Germany to invest 3 billion euros annually in railway expansion
Clean Energy Wire
The German government is doubling its annual investment in rail infrastructure in a bid to make its entire network greener, more efficient and more reliable. The Rail Transport Master Plan, announced by Federal Transport Minister Andreas Scheuer today, will see yearly spending on track expansion and new construction increased to three billion euros a year, starting with immediate effect.
Scheuer said the main drivers behind the “Rail Pact” were climate change and digitalisation: “The railway is the first form of transport that we can make climate neutral, we therefore have to move traffic from the roads to the rails.” Key goals are to double passenger numbers by 2030 (currently around 2.6 billion per year) and significantly increase freight transport, with the aim to eat into air travel and road haulage capacities. Around 100,000 jobs are expected to be created at state rail operator Deutsche Bahn alone.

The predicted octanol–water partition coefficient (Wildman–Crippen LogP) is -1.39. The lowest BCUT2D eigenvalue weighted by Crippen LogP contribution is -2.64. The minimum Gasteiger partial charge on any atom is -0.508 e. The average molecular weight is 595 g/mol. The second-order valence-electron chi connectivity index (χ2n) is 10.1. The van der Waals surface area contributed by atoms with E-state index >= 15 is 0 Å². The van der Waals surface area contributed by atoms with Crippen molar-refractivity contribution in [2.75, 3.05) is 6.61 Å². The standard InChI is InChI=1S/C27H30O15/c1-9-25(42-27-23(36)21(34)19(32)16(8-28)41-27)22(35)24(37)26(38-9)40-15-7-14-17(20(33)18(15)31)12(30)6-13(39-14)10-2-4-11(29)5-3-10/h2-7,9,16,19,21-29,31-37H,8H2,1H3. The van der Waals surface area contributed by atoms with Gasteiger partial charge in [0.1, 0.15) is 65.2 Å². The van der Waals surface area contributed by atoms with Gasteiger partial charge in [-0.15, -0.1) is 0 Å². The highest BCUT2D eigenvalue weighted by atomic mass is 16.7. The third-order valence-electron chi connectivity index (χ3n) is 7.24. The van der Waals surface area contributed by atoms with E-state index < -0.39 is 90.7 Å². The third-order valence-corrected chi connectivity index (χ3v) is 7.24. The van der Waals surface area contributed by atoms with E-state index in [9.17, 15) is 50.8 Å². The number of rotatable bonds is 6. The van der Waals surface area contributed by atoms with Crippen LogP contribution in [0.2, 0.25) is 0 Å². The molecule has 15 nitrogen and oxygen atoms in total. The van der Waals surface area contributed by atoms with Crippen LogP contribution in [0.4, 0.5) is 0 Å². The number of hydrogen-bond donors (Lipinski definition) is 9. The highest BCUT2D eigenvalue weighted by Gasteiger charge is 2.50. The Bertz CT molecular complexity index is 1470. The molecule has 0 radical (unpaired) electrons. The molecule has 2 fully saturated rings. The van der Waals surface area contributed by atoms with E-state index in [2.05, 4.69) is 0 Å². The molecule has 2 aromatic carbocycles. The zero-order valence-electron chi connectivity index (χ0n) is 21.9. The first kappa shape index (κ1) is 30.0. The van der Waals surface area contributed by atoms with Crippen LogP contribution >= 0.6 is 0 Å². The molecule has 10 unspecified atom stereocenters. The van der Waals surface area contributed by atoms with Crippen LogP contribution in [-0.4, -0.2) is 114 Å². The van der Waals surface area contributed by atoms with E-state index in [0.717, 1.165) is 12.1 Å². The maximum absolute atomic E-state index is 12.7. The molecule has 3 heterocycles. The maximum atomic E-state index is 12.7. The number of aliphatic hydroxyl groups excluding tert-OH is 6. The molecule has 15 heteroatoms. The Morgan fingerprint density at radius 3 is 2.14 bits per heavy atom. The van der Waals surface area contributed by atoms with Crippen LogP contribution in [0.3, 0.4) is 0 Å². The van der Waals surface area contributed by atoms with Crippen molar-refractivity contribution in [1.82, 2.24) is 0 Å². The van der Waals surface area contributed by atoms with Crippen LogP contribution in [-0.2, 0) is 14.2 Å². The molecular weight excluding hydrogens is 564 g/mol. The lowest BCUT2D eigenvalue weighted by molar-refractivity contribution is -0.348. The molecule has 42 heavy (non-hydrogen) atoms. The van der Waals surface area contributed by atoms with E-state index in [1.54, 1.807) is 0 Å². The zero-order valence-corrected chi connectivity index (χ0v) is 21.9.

Critics are sceptical of the plan's importance, however. Speaking to broadcaster Bayern 2, Green Party leader Anton Hofreiter called the minister's announcement “a show event” that lacked any new plans and said real modernisation would cost “an additional several billion euros”.
Germany’s largely state-owned rail network is a primary focus of the country’s transport sector transition plans, with a reduction in less climate-friendly passenger and freight transport modes seen as key to cutting emissions. Deutsche Bahn reportedly wants to use 100% renewable power by 2038, for example. However, rail freight figures remain stubbornly stagnant and the use of planes and trucks was steadily on the rise before the coronavirus crisis struck.